I HAVE NEITHER GIVEN NOR RECEIVED, NOR HAVE I TOLERATED OTHERS’ OF UNAUTHORIZED AID
THE ROLE OF LOCAL GOVERNMENTS IN A GLOBALIZED ECONOMY
Recent developments in the global economy would seem to suggest that it is in the interest of states to be integrated into the global economy, although it is also obvious that most would like to do so in the most beneficial and equitable ways. The increase in the number of states seeking membership in the World Trade Organization is perhaps evidence enough that states, whether developed or underdeveloped, democratic or non-democratic, want to play a role in the World Liberal Order. The circumstances under which states are influenced to be integrated into the global economy however vary from one state to another and can be internal or external. Amongst the internal factors are national interests, pressures from regional governments, local governments, pressure groups, and private enterprises etc. The significance of the internal factors lies in the fact that even though in most cases it is private enterprises that dominate the flow of international trade, the interests and welfare of citizens constitute the critical basis of a state’s actions in the global economy. Further, domestic institutions affect which groups or interests have a voice in national trade policy. Also, just as domestic institutions influence political (and economic) outcomes, the international trade regime can also be a vehicle through which leaders manage domestic political pressures. It is on this basis that I propose to analyze at the micro level, the domestic institution which is closest to the people, namely, local governments, and the ways they affect and are affected by the global economy. As a result of the recent financial crisis, it is evident that there is an increased role of the state in the global economy in democracies and authoritarian systems alike. As Burrows and Harris (2009) predict, there would be a shift towards a greater state role in the economy through State Owned Enterprises and Sovereign Wealth Funds. This possibility of increased state involvement in the nearest future heightens the significance of understanding the role domestic or internal institutions play and how they are in turn affected by the outcomes of the global economic process. There is a need to identify if the national economic policies formulated by world liberal order are acceptable to not just the national governments who pass them into law but also the government at the grassroots. Most notably in Africa there are numerous scenarios where although the presence of global economic programs and principles may not be in the interest of the local communities, leaders acting on personal intuition and for selfish reasons, welcome the opportunity to promote globalization. However, policy makers in the region agree that globalization cannot be stopped but understood and adjusted to (Suruma, 2002). This also sparks another question; how do local governments seek to adapt to the fast changing times dictated by a global economy? We shall analyze the sluggish growth of enterprises owned and run by local government and the chances they stand in competing with their counterparts in the private sector in having a global impact. We shall consider the push and pull effects of a globalizing economy that lead to emigration from localities, the dispersal of tenets of democracy, good and democratic governance, including encouragement of demands for transparency, responsiveness, accountability, participation and collective governance through globalization. Local governments have also fought to have more autonomous spaces, and have been encouraged by neoliberal reforms that emphasize decentralization and lean central governments. LITERATURE REVIEW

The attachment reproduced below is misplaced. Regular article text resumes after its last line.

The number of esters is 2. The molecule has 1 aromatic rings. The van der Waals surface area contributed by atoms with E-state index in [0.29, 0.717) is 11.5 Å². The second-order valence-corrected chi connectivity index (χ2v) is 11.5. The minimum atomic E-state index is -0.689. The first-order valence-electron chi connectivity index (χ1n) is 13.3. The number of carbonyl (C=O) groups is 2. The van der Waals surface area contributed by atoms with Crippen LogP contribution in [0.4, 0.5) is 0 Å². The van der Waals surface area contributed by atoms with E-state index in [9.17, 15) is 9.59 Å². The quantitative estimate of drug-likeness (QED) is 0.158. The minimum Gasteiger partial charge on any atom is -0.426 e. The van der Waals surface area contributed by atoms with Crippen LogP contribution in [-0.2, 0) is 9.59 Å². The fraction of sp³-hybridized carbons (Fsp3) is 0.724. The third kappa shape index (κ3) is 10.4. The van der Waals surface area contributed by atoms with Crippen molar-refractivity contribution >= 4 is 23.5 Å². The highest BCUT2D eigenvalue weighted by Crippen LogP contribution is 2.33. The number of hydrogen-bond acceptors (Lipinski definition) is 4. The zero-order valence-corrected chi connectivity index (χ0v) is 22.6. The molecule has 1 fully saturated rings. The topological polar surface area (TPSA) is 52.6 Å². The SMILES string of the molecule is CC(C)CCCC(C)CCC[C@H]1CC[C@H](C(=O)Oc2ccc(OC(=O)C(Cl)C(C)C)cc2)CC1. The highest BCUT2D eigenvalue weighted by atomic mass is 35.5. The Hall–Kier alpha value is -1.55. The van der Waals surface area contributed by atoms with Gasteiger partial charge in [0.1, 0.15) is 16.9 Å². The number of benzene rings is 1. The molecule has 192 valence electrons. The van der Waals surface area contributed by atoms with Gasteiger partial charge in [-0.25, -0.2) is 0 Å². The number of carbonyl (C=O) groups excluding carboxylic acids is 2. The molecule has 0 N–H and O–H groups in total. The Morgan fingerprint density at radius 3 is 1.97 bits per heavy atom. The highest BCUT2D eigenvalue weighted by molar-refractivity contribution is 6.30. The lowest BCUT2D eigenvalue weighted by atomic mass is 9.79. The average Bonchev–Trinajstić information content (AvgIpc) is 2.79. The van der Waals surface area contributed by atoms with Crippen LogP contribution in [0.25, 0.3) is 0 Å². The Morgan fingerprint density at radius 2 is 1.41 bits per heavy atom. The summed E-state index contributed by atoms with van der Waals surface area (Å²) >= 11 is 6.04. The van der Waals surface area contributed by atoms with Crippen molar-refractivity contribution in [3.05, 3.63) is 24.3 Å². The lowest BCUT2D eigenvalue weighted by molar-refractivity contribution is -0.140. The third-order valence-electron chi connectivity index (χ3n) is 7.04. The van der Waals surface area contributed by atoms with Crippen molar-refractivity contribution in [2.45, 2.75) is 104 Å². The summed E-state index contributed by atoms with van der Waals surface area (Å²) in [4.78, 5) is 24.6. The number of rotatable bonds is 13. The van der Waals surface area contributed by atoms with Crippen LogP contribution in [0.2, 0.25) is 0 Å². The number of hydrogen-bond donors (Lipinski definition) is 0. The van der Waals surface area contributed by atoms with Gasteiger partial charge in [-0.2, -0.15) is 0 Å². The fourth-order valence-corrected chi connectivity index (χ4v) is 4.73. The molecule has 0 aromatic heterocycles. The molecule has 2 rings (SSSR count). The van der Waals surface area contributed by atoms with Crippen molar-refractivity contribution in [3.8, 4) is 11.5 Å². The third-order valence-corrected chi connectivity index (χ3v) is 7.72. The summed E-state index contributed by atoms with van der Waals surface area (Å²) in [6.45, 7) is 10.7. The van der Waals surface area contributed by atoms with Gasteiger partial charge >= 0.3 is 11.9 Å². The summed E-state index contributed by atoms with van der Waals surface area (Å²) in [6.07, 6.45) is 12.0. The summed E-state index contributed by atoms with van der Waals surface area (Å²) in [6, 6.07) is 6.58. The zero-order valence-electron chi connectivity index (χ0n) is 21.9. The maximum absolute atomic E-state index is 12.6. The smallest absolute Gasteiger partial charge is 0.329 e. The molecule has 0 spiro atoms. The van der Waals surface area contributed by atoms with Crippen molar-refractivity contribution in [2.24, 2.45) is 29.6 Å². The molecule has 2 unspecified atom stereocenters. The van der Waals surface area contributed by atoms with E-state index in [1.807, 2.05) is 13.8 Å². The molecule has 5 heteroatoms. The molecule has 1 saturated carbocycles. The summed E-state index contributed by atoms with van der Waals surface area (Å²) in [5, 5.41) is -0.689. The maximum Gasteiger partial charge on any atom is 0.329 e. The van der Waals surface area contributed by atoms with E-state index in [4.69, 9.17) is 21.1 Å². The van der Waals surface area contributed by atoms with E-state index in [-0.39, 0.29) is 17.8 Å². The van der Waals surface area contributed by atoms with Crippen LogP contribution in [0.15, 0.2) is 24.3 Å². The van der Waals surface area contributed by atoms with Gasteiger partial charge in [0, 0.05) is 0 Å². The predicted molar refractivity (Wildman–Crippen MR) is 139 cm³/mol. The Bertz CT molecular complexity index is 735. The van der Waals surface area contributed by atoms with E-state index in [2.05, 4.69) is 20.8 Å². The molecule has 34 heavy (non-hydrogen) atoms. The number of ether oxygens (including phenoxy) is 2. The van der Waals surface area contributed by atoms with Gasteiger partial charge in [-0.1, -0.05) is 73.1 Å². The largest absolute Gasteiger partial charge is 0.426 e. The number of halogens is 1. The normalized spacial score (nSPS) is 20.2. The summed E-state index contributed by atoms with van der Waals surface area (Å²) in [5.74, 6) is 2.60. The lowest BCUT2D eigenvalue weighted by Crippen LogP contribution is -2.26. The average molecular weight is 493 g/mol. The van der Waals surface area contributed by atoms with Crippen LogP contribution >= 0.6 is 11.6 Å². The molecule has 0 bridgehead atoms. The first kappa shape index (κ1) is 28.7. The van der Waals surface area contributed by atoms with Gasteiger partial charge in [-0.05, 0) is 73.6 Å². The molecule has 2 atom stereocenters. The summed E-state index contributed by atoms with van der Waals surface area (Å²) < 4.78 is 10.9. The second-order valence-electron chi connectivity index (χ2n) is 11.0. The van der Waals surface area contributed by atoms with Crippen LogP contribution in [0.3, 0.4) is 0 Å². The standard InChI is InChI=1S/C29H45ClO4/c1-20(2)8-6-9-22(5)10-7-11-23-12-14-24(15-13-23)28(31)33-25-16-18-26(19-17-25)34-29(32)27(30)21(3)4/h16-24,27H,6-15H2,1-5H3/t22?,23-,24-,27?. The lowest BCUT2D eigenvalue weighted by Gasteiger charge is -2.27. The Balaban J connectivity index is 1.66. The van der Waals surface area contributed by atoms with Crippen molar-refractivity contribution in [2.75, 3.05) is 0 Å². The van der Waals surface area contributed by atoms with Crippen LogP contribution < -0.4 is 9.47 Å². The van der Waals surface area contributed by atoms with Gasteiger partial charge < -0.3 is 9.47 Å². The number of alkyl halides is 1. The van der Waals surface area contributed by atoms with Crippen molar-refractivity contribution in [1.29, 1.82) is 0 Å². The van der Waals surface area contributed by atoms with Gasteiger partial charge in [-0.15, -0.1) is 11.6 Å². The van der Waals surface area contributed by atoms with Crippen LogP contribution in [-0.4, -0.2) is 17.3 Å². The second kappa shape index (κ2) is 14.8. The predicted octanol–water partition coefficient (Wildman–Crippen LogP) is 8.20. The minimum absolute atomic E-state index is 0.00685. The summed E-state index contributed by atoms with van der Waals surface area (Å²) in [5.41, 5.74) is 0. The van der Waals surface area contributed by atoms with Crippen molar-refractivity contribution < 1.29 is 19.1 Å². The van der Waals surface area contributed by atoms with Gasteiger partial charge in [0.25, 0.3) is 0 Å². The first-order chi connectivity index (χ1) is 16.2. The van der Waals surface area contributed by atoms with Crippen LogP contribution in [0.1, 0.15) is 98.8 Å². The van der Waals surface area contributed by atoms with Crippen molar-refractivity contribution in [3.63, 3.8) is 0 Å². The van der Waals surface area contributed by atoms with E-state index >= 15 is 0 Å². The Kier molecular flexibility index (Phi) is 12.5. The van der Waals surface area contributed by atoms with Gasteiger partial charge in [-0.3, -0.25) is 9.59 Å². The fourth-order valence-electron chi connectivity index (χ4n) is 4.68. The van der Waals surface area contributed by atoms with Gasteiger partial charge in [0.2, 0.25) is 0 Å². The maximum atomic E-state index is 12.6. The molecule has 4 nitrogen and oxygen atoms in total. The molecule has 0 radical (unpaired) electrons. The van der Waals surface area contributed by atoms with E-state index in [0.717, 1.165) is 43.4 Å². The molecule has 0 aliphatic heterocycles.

This section of this paper reviews scholars relevant to our subject matter stated above. Globalization and Glocalization: Experiences in the Local Philippine Context Ma. Divina Gracia Z. Roldan Acknowledging Globalization as a phenomenon that poses challenges (persistent poverty and increasing inequalities), as well as, opportunities (decentralization of power, improved economies etc.), Roldan seeks to discover how localities can capacitate themselves by merging global opportunities with local interest. According to her “While globalization gives rise to global cooperation, global local tensions surface as localities adapt to economic, technological and societal changes brought about by this process”. The method of adaption stated, is through the process of “Glocalization” which she defines as “a merging of global opportunities and local interests, aiming to create a more socio-economically balanced world, which calls for the accommodation of global perspectives to local conditions, as well as for a more pronounced role of local actors addressing global challenges”. She further explains the function of Glocalization as “making cities key players in decentralized foreign policy, diplomacy, trade and inter-city projects forwarding social and economic development. This activity happens through the creation of coalitions where local governments serve as a balancing force to international private and public sector organizations in the framework of joint projects”. This viewpoint emphasizes the importance of the reform of globalization to be spearheaded by local leaders as they are more sensitive to social and cultural needs and closer in proximity to citizens than their national counterparts. The author analyzes these local responses to globalization based on the study of the export, business and ICT sectors of the Philippines, focusing on the said sectors means of reacting to the opportunities and challenges globalization has brought forth”. An analysis of the issues in the local export sector that PHILEXPORT Cebu seeks to address is further evidence of the impact-reaction relationship shared by the local community and the global economy. The author further identifies the attempts by the local export community to incorporate the latest information gathering trends and tips on helpful websites, as well as, models of information service of successful business chambers in Western Europe and developing countries into their pattern of activity. This is can be considered as perhaps another reaction by this sector to cope with the competitive nature of the global economy. With regards business, she points out the global economy’s influence on the local community stating “the effect of the GATT/WTO agreement attendant with globalization can be felt especially in the retail and manufacturing sectors. Visible effects are in the flooding of goods from China in the downtown area and even in the closure of some long-established manufacturers”. The response to this is the effort by the local administration to promote business and enterprises (especially small and middle scale) through “trade promotions, fairs and exhibits giving emphasis to small and medium enterprises in exploring a wide range of local market as well as in the international market, trade missions to explore international business linkages, and conducting seminars, training on ICT, marketing and family business management, negotiation skills, sales, regional linking, and health care to gear them up in facing an increasingly competitive business environment in the global arena. According to the Roldan, the major ways the local government responds to the demands of a changing, glocalizing environment is to make its internal systems more efficient as well a foster a globalization provided computerization drive. Externally, she points out how the local administration seeks increased connections with cities all over the world through the active establishment of sisterhood agreements. Connections to states, cities and provinces such as the Netherlands; Seattle, Washington; Honolulu, Hawaii; Salinas City, California; Xiamen, People’s Republic of China; Sevilla, Spain; Guadalajara, Mexico; Punta Arenas, Chile; Ngiwal, Palau; Yochon involve not only economic, but cultural and socio political changes as well. Roldan concludes by first emphasizing the increased role of local actors in the global economy stating “In a globalizing/ glocalizing world, local players are engaged, global-local linkaging is intensified, and governance becomes decentralized. Further, the local development council also serves a mechanism to include the voice of the private sector and civil society in the local development agenda. She therefore contends that the positive impacts of globalization have allowed these local actors to capitalize and therefore stand a greater chance to compete in the global economy. She finally prescribes enabling factors that can maximize global influence; leadership not only of the local chief executive but also of the private sector and civil society organizations, the ability to use, process, analyze data on resource inputs to the locality (Information), education that meets global labor demands, a mindset that is global in orientation but grounded on local realities In this article, Roldan does a good job of putting in perspective the variations in states domestic and international interests as well as highlight the effects the international can have on the domestic and vice versa through the concept of glocalization. Though the scope of her study (select sectors in the Philippines) c...